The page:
Recent attacks on immigrants and their businesses in some parts of South Africa revealed anger over limited economic opportunities and a degree of intolerance, but they also gave rise to charity and solidarity.

Gift of the Givers, a South African aid group inspired by a Muslim Sufi group from Turkey, established a camp on the grounds of an Anglican church in Johannesburg for foreigners, most from other African countries, who sought shelter from the attacks.

"There are no boundaries," Emily Thomas, a Gift of the Givers representative, said on Sunday in reference to the working relationship with the Christ Church in the city's Mayfair district.

At the Regina Mundi church in the Soweto area of Johannesburg, Winnie Madikizela-Mandela on Saturday expressed gratitude for a gathering of people opposed to the violence.

"We are so grateful that today we can be here as one, speaking about peace," Madikizela-Mandela, a leading dissident in the apartheid era and divorced wife of the late Nelson Mandela, said at the church where, years ago, blacks fleeing the guns and truncheons of the apartheid security forces had sought refuge.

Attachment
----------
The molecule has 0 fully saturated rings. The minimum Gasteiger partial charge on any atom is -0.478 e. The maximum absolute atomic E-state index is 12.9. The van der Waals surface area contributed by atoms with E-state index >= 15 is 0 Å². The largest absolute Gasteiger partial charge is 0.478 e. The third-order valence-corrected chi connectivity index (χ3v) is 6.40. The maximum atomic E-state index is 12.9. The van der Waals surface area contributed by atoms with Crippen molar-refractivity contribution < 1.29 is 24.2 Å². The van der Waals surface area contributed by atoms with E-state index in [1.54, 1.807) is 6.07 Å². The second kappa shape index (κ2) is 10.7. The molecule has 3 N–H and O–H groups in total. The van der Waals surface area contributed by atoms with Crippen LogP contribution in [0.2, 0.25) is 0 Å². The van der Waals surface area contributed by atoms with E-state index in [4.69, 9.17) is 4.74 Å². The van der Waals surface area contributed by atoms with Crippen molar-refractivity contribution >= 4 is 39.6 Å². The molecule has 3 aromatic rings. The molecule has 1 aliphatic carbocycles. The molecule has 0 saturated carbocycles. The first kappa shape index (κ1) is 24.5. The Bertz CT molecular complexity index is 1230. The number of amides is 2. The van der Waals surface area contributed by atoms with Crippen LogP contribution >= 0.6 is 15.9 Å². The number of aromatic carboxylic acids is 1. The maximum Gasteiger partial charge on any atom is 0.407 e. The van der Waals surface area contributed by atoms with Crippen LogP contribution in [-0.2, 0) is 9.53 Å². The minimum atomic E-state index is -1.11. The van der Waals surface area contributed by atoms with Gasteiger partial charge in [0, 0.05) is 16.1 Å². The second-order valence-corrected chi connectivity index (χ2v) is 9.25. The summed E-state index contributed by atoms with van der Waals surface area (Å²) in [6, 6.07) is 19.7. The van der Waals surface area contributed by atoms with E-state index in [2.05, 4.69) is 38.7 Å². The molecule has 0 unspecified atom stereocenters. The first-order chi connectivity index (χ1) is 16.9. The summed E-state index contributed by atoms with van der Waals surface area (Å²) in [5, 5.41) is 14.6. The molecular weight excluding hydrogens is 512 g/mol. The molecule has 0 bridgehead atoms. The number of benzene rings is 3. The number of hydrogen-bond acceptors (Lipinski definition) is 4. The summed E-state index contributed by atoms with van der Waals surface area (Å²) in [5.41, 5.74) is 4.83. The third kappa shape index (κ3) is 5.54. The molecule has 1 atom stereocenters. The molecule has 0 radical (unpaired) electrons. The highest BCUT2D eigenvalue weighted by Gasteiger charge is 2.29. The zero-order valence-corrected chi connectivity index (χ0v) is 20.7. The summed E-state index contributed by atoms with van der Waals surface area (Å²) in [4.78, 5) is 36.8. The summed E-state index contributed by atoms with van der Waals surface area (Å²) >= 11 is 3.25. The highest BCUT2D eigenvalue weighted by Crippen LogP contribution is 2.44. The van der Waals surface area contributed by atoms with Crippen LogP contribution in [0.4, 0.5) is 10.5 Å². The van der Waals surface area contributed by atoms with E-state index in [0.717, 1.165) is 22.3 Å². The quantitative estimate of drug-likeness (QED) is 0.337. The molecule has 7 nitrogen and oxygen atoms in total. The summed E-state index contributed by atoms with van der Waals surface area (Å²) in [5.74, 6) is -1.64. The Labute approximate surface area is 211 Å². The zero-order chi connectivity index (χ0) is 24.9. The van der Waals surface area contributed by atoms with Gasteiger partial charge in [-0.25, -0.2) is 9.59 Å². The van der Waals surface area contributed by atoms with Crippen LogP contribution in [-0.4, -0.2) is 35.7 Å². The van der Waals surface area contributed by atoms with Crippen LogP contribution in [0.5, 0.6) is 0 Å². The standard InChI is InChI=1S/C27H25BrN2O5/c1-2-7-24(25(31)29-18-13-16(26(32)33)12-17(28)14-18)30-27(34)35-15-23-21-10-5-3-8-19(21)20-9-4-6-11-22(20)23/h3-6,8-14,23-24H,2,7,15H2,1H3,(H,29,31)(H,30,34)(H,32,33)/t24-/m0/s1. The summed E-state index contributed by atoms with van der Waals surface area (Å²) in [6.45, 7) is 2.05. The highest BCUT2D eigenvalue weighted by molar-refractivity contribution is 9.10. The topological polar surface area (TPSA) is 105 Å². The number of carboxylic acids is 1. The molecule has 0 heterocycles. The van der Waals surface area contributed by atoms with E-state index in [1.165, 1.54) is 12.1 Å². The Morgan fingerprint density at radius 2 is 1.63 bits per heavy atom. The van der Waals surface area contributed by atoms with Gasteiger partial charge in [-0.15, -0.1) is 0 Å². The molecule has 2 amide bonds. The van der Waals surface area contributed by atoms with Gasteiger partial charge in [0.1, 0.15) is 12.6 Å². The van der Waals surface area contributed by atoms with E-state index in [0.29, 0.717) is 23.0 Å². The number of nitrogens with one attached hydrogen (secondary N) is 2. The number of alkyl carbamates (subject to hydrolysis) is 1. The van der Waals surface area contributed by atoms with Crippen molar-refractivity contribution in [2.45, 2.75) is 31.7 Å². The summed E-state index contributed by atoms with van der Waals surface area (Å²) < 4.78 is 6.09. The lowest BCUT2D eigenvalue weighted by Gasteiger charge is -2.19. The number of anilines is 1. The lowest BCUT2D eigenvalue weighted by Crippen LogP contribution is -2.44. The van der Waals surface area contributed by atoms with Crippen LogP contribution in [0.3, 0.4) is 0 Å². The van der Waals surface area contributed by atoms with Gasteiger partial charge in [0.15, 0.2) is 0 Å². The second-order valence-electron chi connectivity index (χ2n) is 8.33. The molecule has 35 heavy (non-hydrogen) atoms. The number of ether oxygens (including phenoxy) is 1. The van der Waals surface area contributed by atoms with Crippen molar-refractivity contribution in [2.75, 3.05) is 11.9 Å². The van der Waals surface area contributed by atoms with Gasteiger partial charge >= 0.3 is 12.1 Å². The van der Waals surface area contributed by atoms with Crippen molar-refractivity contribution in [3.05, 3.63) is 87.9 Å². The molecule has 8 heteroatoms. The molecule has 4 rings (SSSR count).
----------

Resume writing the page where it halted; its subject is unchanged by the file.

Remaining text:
She said the word xenophobia "should not even exist in South Africa."

The Alma Chamber Orchestra, which includes musicians from top French orchestras, performed Mozart and Vivaldi concertos at the Soweto church and was joined by a local string ensemble. Some spectators danced in the aisles as South African violinists sashayed and stamped to their own urban rhythms.

The looting and violence killed seven people in parts of Durban and Johannesburg and led to soul-searching as South Africa on Monday celebrated Freedom Day, a public holiday marking the anniversary of its first all-race elections on April 27, 1994. The ruling African National Congress said the vast majority of South Africans are not "hostile and intolerant of our brothers and citizens from the rest of the African continent."

Zodwa Makau, a Soweto resident who attended the church concert, said she hoped the anti-immigrant violence is over.

"I think 95 percent of people (in South Africa) understand that this should not have happened," Makau said.